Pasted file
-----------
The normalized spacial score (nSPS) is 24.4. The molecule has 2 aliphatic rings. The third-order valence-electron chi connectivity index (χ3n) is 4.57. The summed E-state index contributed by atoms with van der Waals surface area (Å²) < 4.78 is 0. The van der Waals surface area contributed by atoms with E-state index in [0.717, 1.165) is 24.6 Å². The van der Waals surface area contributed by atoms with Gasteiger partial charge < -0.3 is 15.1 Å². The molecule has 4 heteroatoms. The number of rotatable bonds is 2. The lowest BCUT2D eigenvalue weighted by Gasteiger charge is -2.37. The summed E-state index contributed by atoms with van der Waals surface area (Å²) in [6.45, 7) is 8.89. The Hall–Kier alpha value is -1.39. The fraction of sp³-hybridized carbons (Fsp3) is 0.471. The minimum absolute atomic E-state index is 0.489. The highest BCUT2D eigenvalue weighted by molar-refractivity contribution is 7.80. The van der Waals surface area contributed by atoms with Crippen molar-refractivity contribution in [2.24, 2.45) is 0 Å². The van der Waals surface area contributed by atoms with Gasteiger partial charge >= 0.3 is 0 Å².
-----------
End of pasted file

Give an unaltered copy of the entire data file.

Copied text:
The normalized spacial score (nSPS) is 24.4. The molecule has 2 aliphatic rings. The third-order valence-electron chi connectivity index (χ3n) is 4.57. The summed E-state index contributed by atoms with van der Waals surface area (Å²) < 4.78 is 0. The van der Waals surface area contributed by atoms with E-state index in [0.717, 1.165) is 24.6 Å². The van der Waals surface area contributed by atoms with Gasteiger partial charge < -0.3 is 15.1 Å². The molecule has 4 heteroatoms. The number of rotatable bonds is 2. The lowest BCUT2D eigenvalue weighted by Gasteiger charge is -2.37. The summed E-state index contributed by atoms with van der Waals surface area (Å²) in [6.45, 7) is 8.89. The Hall–Kier alpha value is -1.39. The fraction of sp³-hybridized carbons (Fsp3) is 0.471. The minimum absolute atomic E-state index is 0.489. The highest BCUT2D eigenvalue weighted by molar-refractivity contribution is 7.80. The van der Waals surface area contributed by atoms with Crippen molar-refractivity contribution in [2.24, 2.45) is 0 Å². The van der Waals surface area contributed by atoms with Gasteiger partial charge >= 0.3 is 0 Å².